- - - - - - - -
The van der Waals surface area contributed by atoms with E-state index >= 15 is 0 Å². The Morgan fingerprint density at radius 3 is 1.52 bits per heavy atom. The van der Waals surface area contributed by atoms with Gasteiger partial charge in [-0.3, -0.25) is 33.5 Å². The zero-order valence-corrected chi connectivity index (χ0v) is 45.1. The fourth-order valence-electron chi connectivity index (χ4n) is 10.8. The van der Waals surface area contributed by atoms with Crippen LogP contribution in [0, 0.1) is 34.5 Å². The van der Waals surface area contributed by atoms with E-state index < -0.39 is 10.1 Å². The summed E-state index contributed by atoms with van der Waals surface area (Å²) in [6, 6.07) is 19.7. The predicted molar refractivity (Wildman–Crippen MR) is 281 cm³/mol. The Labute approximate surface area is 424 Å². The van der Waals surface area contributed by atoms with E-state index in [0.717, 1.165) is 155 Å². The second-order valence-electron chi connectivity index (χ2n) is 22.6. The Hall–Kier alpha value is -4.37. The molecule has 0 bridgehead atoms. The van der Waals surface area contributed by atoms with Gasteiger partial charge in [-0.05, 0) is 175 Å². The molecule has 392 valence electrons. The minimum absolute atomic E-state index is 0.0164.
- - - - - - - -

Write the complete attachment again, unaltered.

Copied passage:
The van der Waals surface area contributed by atoms with E-state index >= 15 is 0 Å². The Morgan fingerprint density at radius 3 is 1.52 bits per heavy atom. The van der Waals surface area contributed by atoms with Gasteiger partial charge in [-0.3, -0.25) is 33.5 Å². The zero-order valence-corrected chi connectivity index (χ0v) is 45.1. The fourth-order valence-electron chi connectivity index (χ4n) is 10.8. The van der Waals surface area contributed by atoms with Crippen LogP contribution in [0, 0.1) is 34.5 Å². The van der Waals surface area contributed by atoms with E-state index < -0.39 is 10.1 Å². The summed E-state index contributed by atoms with van der Waals surface area (Å²) in [6, 6.07) is 19.7. The predicted molar refractivity (Wildman–Crippen MR) is 281 cm³/mol. The Labute approximate surface area is 424 Å². The van der Waals surface area contributed by atoms with E-state index in [0.717, 1.165) is 155 Å². The second-order valence-electron chi connectivity index (χ2n) is 22.6. The Hall–Kier alpha value is -4.37. The molecule has 0 bridgehead atoms. The van der Waals surface area contributed by atoms with Gasteiger partial charge in [-0.05, 0) is 175 Å². The molecule has 392 valence electrons. The minimum absolute atomic E-state index is 0.0164.